Feb. 5, 2009: Judge Rakoff sets bail conditions that include confinement monitored by a 24-hour armed guard at Dreier's penthouse at 151 E. 58th St.
Feb. 13, 2009: Dreier is released from the Metropolitan Correctional Center.
March 17, 2009: A superseding indictment includes new charges against Dreier. An accompanying forfeiture allegation seeks to recover $700 million - the amount of fake notes the government says Dreier sold to investors.
April 22, 2009: Streeter and fellow prosecutor Raymond Lohier file a new criminal information against Kovachev alleging he was paid $215,000 from Dreier LLP accounts to impersonate the Solow executive and perform other tasks. Kovachev pleads not guilty.
April 27, 2009: Shargel announces at a hearing that Dreier intends to plead guilty to all eight counts in the indictment.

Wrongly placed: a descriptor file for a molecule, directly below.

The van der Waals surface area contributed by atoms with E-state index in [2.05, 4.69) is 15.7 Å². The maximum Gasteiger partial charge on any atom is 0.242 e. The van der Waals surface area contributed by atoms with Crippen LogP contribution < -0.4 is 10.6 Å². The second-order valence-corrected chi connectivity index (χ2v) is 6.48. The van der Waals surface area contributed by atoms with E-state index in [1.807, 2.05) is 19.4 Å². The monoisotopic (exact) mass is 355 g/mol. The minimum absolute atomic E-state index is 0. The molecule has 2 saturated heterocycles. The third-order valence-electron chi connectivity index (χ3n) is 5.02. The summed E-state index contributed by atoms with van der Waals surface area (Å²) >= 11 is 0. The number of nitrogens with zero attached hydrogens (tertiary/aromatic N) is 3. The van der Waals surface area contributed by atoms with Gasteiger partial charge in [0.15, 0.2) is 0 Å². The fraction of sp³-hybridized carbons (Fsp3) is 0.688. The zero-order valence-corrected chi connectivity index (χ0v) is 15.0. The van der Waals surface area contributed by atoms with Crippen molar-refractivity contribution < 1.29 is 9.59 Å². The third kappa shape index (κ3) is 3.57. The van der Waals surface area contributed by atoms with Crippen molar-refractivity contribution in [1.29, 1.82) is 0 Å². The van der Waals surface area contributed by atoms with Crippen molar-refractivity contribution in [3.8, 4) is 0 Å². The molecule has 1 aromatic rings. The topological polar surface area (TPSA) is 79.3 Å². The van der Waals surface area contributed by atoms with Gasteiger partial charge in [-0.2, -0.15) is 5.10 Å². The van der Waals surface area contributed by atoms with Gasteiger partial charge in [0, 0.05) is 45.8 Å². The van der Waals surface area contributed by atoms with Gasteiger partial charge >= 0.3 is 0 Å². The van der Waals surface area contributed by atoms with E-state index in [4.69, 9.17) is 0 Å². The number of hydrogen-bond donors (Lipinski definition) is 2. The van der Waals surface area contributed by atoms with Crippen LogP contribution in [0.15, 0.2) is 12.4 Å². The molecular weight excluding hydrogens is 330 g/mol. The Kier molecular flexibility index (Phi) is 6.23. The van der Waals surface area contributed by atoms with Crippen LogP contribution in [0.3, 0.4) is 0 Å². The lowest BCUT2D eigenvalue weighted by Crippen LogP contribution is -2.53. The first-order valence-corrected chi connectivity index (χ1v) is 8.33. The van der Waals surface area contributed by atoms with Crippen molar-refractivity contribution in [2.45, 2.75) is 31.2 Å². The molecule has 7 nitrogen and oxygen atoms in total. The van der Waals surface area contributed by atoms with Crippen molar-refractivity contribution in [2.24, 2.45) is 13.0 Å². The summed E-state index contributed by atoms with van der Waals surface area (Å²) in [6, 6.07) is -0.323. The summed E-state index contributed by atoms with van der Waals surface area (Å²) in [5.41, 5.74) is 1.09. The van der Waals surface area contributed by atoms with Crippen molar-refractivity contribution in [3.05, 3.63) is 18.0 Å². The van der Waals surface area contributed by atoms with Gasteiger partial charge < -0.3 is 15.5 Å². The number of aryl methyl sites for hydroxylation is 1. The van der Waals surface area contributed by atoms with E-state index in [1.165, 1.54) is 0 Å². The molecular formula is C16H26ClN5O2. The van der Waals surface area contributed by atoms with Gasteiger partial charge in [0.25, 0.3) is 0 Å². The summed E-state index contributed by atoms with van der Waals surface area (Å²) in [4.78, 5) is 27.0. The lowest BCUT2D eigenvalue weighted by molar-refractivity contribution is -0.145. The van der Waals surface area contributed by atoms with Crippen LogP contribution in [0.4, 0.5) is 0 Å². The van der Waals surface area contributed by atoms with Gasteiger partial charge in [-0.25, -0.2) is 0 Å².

Yesterday: On the eve of his 59th birthday, Dreier pleads guilty.
- Mark Hamblett, The American Lawyer
"As an abstract matter there are a hundred good reasons why Mr. Dreier should be remanded," the judge said. "By his own admissions here today, he has shown that he is to be ranked with those who have committed some of the most egregious frauds in history."
Dreier, who turns 59 today, pleaded guilty to one count of conspiracy to commit securities fraud and wire fraud, one count of money laundering, one count of securities fraud and five counts of wire fraud.
The former head of Dreier LLP agreed that everything he had done was "illegal and wrong" when asked about the first seven counts of the indictment. But he hesitated when Rakoff asked him about the eighth and final count -- a money laundering charge based on Dreier's actions on Dec. 4, 2008.